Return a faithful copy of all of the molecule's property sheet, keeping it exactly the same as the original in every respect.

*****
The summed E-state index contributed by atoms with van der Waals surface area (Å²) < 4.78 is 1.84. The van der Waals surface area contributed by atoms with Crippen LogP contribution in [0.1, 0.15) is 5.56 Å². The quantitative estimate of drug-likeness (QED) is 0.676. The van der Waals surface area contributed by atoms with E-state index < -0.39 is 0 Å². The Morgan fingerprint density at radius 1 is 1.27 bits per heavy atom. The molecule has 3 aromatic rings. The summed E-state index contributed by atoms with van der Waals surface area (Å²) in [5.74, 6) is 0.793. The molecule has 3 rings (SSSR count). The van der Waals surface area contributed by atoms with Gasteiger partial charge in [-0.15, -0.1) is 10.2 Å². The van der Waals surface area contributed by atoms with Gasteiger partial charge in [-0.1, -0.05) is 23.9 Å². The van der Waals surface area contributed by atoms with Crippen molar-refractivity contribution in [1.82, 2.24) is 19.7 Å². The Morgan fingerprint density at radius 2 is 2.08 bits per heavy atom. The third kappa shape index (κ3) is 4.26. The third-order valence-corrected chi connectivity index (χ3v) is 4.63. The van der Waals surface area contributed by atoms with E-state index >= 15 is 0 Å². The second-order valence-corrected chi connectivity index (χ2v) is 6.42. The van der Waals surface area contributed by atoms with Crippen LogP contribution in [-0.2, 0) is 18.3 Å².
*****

The summed E-state index contributed by atoms with van der Waals surface area (Å²) < 4.78 is 1.84. The van der Waals surface area contributed by atoms with Crippen LogP contribution in [0.1, 0.15) is 5.56 Å². The quantitative estimate of drug-likeness (QED) is 0.676. The van der Waals surface area contributed by atoms with E-state index < -0.39 is 0 Å². The Morgan fingerprint density at radius 1 is 1.27 bits per heavy atom. The molecule has 3 aromatic rings. The summed E-state index contributed by atoms with van der Waals surface area (Å²) in [5.74, 6) is 0.793. The molecule has 3 rings (SSSR count). The van der Waals surface area contributed by atoms with Gasteiger partial charge in [-0.15, -0.1) is 10.2 Å². The van der Waals surface area contributed by atoms with Gasteiger partial charge in [-0.1, -0.05) is 23.9 Å². The van der Waals surface area contributed by atoms with Crippen molar-refractivity contribution in [1.82, 2.24) is 19.7 Å². The Morgan fingerprint density at radius 2 is 2.08 bits per heavy atom. The third kappa shape index (κ3) is 4.26. The third-order valence-corrected chi connectivity index (χ3v) is 4.63. The van der Waals surface area contributed by atoms with E-state index >= 15 is 0 Å². The second-order valence-corrected chi connectivity index (χ2v) is 6.42. The van der Waals surface area contributed by atoms with Crippen LogP contribution in [-0.2, 0) is 18.3 Å².